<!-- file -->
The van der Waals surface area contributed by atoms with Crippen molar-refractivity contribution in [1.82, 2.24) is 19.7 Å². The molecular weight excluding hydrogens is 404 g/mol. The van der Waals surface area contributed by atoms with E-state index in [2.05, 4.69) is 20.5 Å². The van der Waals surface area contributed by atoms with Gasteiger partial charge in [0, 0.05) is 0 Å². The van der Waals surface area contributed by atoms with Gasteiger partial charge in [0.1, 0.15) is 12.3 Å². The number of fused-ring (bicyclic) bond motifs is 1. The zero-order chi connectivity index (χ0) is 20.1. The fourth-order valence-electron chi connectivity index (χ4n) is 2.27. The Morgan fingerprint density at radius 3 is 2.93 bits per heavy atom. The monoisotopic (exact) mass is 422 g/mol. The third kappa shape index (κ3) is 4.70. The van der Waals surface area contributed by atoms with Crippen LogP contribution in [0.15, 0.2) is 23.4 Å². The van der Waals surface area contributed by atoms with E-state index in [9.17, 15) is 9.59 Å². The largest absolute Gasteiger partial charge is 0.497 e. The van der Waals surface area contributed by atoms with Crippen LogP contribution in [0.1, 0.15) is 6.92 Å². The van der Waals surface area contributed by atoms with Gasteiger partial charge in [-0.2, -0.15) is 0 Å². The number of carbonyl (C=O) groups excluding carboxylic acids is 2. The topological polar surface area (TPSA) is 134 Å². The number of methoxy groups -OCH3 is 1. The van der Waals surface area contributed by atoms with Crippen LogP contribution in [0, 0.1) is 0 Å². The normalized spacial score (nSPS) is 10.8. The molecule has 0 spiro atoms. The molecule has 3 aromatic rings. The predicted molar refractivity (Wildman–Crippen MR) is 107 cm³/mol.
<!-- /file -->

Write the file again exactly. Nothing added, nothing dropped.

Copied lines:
The van der Waals surface area contributed by atoms with Crippen molar-refractivity contribution in [1.82, 2.24) is 19.7 Å². The molecular weight excluding hydrogens is 404 g/mol. The van der Waals surface area contributed by atoms with E-state index in [2.05, 4.69) is 20.5 Å². The van der Waals surface area contributed by atoms with Gasteiger partial charge in [0, 0.05) is 0 Å². The van der Waals surface area contributed by atoms with Gasteiger partial charge in [0.1, 0.15) is 12.3 Å². The number of fused-ring (bicyclic) bond motifs is 1. The zero-order chi connectivity index (χ0) is 20.1. The fourth-order valence-electron chi connectivity index (χ4n) is 2.27. The Morgan fingerprint density at radius 3 is 2.93 bits per heavy atom. The monoisotopic (exact) mass is 422 g/mol. The third kappa shape index (κ3) is 4.70. The van der Waals surface area contributed by atoms with Crippen LogP contribution in [0.15, 0.2) is 23.4 Å². The van der Waals surface area contributed by atoms with E-state index in [9.17, 15) is 9.59 Å². The largest absolute Gasteiger partial charge is 0.497 e. The van der Waals surface area contributed by atoms with Crippen LogP contribution in [0.1, 0.15) is 6.92 Å². The van der Waals surface area contributed by atoms with Gasteiger partial charge in [-0.2, -0.15) is 0 Å². The number of carbonyl (C=O) groups excluding carboxylic acids is 2. The topological polar surface area (TPSA) is 134 Å². The number of methoxy groups -OCH3 is 1. The van der Waals surface area contributed by atoms with Crippen LogP contribution in [0, 0.1) is 0 Å². The normalized spacial score (nSPS) is 10.8. The molecule has 0 spiro atoms. The molecule has 3 aromatic rings. The predicted molar refractivity (Wildman–Crippen MR) is 107 cm³/mol.